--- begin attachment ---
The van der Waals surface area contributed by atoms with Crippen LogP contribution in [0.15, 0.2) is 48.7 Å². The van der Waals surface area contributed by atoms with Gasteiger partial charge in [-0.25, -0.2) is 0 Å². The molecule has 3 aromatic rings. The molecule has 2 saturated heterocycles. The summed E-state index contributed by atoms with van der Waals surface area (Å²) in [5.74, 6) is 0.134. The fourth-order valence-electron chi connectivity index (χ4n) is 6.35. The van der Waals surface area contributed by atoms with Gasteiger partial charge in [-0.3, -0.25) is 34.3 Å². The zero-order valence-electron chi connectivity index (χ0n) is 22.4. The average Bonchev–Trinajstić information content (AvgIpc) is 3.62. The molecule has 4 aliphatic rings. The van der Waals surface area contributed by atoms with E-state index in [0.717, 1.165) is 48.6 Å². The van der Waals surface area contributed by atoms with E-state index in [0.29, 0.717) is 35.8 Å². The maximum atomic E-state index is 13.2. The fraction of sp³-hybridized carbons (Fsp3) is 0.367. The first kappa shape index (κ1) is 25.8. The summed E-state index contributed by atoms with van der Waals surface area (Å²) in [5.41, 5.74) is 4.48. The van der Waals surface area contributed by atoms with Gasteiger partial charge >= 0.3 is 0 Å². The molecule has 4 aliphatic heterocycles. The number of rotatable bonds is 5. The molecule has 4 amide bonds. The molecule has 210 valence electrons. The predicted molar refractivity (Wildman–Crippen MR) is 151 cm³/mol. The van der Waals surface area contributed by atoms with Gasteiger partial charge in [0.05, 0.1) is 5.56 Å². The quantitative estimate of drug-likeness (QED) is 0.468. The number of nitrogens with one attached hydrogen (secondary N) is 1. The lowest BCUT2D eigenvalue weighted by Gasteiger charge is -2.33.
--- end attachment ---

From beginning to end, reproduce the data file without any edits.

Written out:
The van der Waals surface area contributed by atoms with Crippen LogP contribution in [0.15, 0.2) is 48.7 Å². The van der Waals surface area contributed by atoms with Gasteiger partial charge in [-0.25, -0.2) is 0 Å². The molecule has 3 aromatic rings. The molecule has 2 saturated heterocycles. The summed E-state index contributed by atoms with van der Waals surface area (Å²) in [5.74, 6) is 0.134. The fourth-order valence-electron chi connectivity index (χ4n) is 6.35. The van der Waals surface area contributed by atoms with Gasteiger partial charge in [-0.3, -0.25) is 34.3 Å². The zero-order valence-electron chi connectivity index (χ0n) is 22.4. The average Bonchev–Trinajstić information content (AvgIpc) is 3.62. The molecule has 4 aliphatic rings. The van der Waals surface area contributed by atoms with E-state index in [0.717, 1.165) is 48.6 Å². The van der Waals surface area contributed by atoms with E-state index in [0.29, 0.717) is 35.8 Å². The maximum atomic E-state index is 13.2. The fraction of sp³-hybridized carbons (Fsp3) is 0.367. The first kappa shape index (κ1) is 25.8. The summed E-state index contributed by atoms with van der Waals surface area (Å²) in [5.41, 5.74) is 4.48. The van der Waals surface area contributed by atoms with Gasteiger partial charge >= 0.3 is 0 Å². The molecule has 4 aliphatic heterocycles. The number of rotatable bonds is 5. The molecule has 4 amide bonds. The molecule has 210 valence electrons. The predicted molar refractivity (Wildman–Crippen MR) is 151 cm³/mol. The van der Waals surface area contributed by atoms with Gasteiger partial charge in [0.05, 0.1) is 5.56 Å². The quantitative estimate of drug-likeness (QED) is 0.468. The number of nitrogens with one attached hydrogen (secondary N) is 1. The lowest BCUT2D eigenvalue weighted by Gasteiger charge is -2.33.